Living well with dementia is a phrase I remind myself every day. It’s a phrase that has different definitions depending on who you ask. By that, I mean that living well with dementia is a very personal, very individualized set of choices and decisions to each PLWD (Person Living with Dementia). What I do in my life to live well with dementia is in some way unique to how someone else lives well. Granted, there are some basic, general tenets to living well with dementia that we all share, and for those not familliar with the concept I highly recommend checking out the resources on the website of the Dementia Action Alliance www.daanow.org in addition to watching the DAA and PBS produced documentary, Revolutionizing Dementia Care, which you can access from the DAA site.
For me, living well with dementia means to continue to have dreams, set goals, and work towards making them a reality. I have written before about the ways that my symptoms have necessitated revising my dreams and goals for opening my own business. Never willing to give up, or give in, but being honest and open-minded enough with myself to recognize when a plan needs to be tweaked to adapt to my condition. I have many ideas for business ventures that would be successful, only a few of which I have shared on this blog.
But are these really dreams and goals, or are they delusions of a mind demented? How can I tell the difference?
I recognized early in this process that as an entrepreneur with dementia, it would be a tough hill to climb alone. People question the business planning ability, people question the leadership ability, people question the sustainability of a business created by an individual with cognitive issues. But I have always felt I had what it takes. And i insured my belief in myself and my ideas by deciding to include others in my entrepreneurial process. Yet to date, it hasn’t been enough to bring these dreams to fruition.
My health situation continues to be fluid. The type of dementia I have is still to be determined. I head to Boston in less than two weeks to meet with a team of experts. Meanwhile I notice changes. I’m not writing as much as I used to, partly because it is harder to keep my mind focused. Case in point, this blog post: I have been ruminating about it for days, and, finally determined to write it out, it has taken me a few hours to write what I even recently could get out in 30 minutes. More days spent on the couch, not even getting out of the sweatpants I slept in. But I am not depressed. I just feel more….disconnected, I guess might be a good word.
So that brings me back (the long way, I guess) to the main point of this blog post. Are my dreams and goals drifting to other side of reality, succumbing to dementia? I honestly don’t know. All I know is I don’t want to give up. Dreams become goals, and goals require a plan to get from Point A to Point Z. I used to know what each point along the way was to make my dreams come true, to reach the goals. Now those in-between points are hazy, out of focus, and I don’t know what to do next. With the way things are, I’m not sure how many more years I’ll be able to continue living here in Maine, which puts another layer of cloudiness on my “business plans”.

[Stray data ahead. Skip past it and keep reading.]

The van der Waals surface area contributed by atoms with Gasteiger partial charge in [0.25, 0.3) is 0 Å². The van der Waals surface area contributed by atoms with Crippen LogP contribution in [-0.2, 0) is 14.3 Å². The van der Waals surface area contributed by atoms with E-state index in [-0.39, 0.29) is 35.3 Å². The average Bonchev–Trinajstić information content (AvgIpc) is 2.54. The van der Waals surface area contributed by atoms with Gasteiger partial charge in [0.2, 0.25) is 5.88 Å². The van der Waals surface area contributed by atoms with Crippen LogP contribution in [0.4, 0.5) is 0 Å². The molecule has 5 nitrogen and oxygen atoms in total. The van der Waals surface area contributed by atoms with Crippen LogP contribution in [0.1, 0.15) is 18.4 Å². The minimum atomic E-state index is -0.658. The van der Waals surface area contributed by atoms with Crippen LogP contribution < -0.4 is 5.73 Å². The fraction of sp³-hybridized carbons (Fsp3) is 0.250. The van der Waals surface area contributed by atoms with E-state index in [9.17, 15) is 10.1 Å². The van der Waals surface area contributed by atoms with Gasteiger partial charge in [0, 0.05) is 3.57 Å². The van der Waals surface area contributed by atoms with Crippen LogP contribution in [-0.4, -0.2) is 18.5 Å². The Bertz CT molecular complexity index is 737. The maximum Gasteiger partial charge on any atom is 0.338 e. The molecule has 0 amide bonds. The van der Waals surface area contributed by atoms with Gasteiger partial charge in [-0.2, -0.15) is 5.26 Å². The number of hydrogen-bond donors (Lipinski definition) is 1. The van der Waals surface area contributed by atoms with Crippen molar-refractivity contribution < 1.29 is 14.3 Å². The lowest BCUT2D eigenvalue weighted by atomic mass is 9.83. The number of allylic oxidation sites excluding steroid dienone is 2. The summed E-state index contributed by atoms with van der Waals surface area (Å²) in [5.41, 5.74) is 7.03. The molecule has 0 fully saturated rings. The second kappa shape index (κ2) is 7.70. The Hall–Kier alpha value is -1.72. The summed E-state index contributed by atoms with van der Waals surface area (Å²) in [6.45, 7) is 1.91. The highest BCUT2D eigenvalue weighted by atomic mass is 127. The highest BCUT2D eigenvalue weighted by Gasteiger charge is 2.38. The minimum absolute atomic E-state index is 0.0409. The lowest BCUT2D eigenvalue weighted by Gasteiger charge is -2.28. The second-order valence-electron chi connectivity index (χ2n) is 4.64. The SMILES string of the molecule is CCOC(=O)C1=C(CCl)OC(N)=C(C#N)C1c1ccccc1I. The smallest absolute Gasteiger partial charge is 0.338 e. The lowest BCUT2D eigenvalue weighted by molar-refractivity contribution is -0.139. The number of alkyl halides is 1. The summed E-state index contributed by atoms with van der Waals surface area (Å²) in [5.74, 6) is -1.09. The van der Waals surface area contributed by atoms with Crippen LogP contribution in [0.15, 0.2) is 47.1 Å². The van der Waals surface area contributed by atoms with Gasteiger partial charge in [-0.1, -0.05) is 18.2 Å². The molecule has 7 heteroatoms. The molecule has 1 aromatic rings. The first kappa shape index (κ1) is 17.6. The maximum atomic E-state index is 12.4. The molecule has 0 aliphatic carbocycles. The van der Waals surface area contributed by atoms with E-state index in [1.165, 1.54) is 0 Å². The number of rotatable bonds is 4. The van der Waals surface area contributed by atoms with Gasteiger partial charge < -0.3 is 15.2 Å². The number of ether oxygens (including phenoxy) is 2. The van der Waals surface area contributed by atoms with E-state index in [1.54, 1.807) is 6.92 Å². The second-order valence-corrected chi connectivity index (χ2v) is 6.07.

But entrepreneurship is not my only dream. I want to travel. I am grateful to have had the opportunity to roadtrip across the country on a few occasions, and to have been able to photograph and document those trips to preserve. But there are other places I want to experience, other lands I want to see, and I can’t help but wonder if it is an unrealistic expectation at this point, if ‘that ship has already set sail’ (pun intended.), since driving is on its way out for me in the future, and getting lost when I’m on my own is a real and current thing.
I guess a lot of it boils down to where I decide to expend my mental energies. PLWD will understand, and others may understand, but to live well with dementia requires a lot of effort on my behalf, and I’ll be honest, it is tiring sometimes. Mentally and cognitively tiring. And maybe the amount of ‘cognitive reserve’ I have in the tank is lessening, if that is even a thing. Sorry, it’s a hard feeling to describe in words, lol.
So let me repeat, lest this post be read in the wrong context and tone: I am not depressed. I intend to continue to live well with dementia, I am just questioning now how to further tweak my definition of the phrase. There is some regret that I haven’t accomplished certain things, achieved certain goals, but that regret wouldn’t be there if I wasn’t trying to make something happen. For me, that kind of regret is better than regretting not having attempted something at all. Does that make sense? It’s ok if it doesn’t, it makes sense to me, lol. I tried to make this post as clear and organized as I could, but I feel like I am rambling now, so I’m going to look for some cool pictures to add before I post it.
Thank you always for following, reading and sharing my blog. I love looking at the stats and seeing how many people read my ramblings, and from how many different countries my blog has been read in ( 4 so far: U.S., Aruba, Canada, and the U.K. 🙂 ). And I love reading your comments, encouragements and suggestions.